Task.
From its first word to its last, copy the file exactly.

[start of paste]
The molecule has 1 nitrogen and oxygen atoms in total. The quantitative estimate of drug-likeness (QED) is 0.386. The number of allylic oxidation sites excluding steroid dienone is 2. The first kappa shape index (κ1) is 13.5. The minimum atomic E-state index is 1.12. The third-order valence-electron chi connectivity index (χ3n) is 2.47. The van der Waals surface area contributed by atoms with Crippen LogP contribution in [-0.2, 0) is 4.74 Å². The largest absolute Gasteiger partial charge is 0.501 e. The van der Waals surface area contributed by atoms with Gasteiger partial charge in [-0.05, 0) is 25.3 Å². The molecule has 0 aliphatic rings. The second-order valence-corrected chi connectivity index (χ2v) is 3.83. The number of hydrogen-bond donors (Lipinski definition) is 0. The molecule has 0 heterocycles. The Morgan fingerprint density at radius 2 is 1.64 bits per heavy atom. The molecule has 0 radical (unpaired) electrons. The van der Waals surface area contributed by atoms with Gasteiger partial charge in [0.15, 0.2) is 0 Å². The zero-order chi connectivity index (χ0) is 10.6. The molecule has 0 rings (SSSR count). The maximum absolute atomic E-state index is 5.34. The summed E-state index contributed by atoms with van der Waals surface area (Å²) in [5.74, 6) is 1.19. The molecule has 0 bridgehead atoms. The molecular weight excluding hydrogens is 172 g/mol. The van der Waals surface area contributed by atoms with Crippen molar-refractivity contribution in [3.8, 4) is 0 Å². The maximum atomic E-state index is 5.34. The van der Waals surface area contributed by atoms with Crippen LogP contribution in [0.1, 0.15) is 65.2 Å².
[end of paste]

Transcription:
The molecule has 1 nitrogen and oxygen atoms in total. The quantitative estimate of drug-likeness (QED) is 0.386. The number of allylic oxidation sites excluding steroid dienone is 2. The first kappa shape index (κ1) is 13.5. The minimum atomic E-state index is 1.12. The third-order valence-electron chi connectivity index (χ3n) is 2.47. The van der Waals surface area contributed by atoms with Crippen LogP contribution in [-0.2, 0) is 4.74 Å². The largest absolute Gasteiger partial charge is 0.501 e. The van der Waals surface area contributed by atoms with Gasteiger partial charge in [-0.05, 0) is 25.3 Å². The molecule has 0 aliphatic rings. The second-order valence-corrected chi connectivity index (χ2v) is 3.83. The number of hydrogen-bond donors (Lipinski definition) is 0. The molecule has 0 heterocycles. The Morgan fingerprint density at radius 2 is 1.64 bits per heavy atom. The molecule has 0 radical (unpaired) electrons. The van der Waals surface area contributed by atoms with Gasteiger partial charge in [0.15, 0.2) is 0 Å². The zero-order chi connectivity index (χ0) is 10.6. The molecule has 0 rings (SSSR count). The maximum absolute atomic E-state index is 5.34. The summed E-state index contributed by atoms with van der Waals surface area (Å²) in [5.74, 6) is 1.19. The molecule has 0 bridgehead atoms. The molecular weight excluding hydrogens is 172 g/mol. The van der Waals surface area contributed by atoms with Crippen molar-refractivity contribution in [3.8, 4) is 0 Å². The maximum atomic E-state index is 5.34. The van der Waals surface area contributed by atoms with Crippen LogP contribution in [0.1, 0.15) is 65.2 Å².